If you are not a designer and are looking to put together marketing materials for your business, you can create something very nice and make a real statement by avoiding one simple mistake. It’s a mistake that is so common among non-professionals (and even quite a few of them too) it’s more or less the standard. Why it prevails is one of the great mysteries of the marketing world, because it’s so easy to avoid if you can exercise a little bit of good judgement and discipline.

The mistake is this … information overload, aka, clutter.

From business cards to billboards, business owners and overzealous marketing directors just cannot help from throwing everything – including the kitchen sink – into everything they design. The golden rule of “less is more” is one that they never learned. It’s also one you need to write on a sticky note IN ALL CAPS (yes a contradiction, but necessary to emphasize its importance) and slap on your computer screen to remind yourself to only include what is absolutely necessary in any layout you are involved in.

How do you assess what’s necessary? Easy. Set an objective for everything you design (or oversee) and measure every single thing you are considering including in said design against it.

For instance, in most cases a business card’s objective is to convey three things. A sense of your company’s brand, what your company does, and how to get in touch with you. Anything beyond that is too much and will add clutter that detracts from the primary message and thus makes achieving the communication objective less likely.

So do you really need to include a fax number when fax machines have virtually disappeared from the modern office? Do you need two email addresses? A long list of services when the name of your company implies you do all that anyway? You get the picture.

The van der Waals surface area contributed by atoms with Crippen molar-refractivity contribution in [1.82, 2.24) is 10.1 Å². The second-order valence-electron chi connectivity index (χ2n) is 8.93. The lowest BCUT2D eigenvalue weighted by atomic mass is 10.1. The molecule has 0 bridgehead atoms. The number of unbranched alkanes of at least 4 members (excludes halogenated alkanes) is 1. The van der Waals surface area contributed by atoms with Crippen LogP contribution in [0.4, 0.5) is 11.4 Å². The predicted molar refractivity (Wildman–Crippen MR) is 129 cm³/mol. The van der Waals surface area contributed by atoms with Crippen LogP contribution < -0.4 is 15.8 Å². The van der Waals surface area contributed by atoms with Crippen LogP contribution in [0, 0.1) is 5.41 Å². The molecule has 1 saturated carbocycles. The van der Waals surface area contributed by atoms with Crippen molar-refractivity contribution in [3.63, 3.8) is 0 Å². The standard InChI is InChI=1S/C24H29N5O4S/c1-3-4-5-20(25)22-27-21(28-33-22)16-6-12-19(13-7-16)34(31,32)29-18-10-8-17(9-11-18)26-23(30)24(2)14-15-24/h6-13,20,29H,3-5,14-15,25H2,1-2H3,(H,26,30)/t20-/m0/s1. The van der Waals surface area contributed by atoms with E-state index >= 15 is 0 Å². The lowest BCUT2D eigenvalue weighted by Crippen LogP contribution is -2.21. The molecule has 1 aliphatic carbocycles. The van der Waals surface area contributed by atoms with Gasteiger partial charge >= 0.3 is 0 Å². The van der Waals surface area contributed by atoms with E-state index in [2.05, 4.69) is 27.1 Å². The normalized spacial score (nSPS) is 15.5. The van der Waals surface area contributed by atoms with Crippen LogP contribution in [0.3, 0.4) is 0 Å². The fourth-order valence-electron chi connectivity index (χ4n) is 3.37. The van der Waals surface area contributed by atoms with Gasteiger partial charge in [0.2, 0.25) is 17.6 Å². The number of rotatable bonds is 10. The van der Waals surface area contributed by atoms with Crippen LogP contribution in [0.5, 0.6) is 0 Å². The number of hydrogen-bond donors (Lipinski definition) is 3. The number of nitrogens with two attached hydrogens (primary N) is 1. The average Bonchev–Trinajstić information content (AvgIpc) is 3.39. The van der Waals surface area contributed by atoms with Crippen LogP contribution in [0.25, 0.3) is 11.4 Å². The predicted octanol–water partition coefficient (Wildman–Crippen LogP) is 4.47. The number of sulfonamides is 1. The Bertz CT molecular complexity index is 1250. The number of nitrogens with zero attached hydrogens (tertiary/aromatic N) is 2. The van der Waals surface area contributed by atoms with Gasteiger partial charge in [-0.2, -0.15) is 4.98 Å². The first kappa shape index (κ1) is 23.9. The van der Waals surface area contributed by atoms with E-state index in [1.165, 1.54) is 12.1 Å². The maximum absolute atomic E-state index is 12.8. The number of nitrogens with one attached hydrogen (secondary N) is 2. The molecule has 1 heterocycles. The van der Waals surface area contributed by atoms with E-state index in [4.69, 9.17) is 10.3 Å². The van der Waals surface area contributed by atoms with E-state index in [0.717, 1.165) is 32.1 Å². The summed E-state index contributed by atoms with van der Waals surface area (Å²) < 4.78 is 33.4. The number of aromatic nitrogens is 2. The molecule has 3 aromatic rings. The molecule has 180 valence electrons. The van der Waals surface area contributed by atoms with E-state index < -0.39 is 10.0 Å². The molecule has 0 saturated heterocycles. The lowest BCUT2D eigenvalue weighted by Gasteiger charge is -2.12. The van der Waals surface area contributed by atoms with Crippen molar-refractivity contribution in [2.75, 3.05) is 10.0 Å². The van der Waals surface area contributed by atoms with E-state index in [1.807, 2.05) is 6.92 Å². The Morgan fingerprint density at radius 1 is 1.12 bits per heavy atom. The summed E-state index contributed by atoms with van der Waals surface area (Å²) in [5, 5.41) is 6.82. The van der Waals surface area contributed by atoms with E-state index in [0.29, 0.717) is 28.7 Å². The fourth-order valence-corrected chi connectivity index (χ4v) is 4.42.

And don’t fall into the trap of making everything as big as you possibly can. Most logos are presented at least 50 percent bigger than they need to be. Think about it. If your logo is the only graphic on your card, it will still be seen and processed by any eye at half the size you might be considering. In fact, with more “white space” around it, it actually draws more attention being smaller. And it just plain looks classier.

Smaller fonts have the same impact. Less is more. Remember it the next time you design something to print.

One other trick that’s especially useful with business card design: utilize ALL the available space. Why would you not use both sides of the card? Years ago, it was a cost issue. Printing two sides nearly doubled the cost of printing. With modern printing solutions, though, printing two sides can cost as little as 10-15% more than one side alone.

Printing on both sides of a business card allows for more white space so graphics and type have room to breath. Since they aren’t competing as fiercely for attention, they perform better. And that’s what less is more is all about.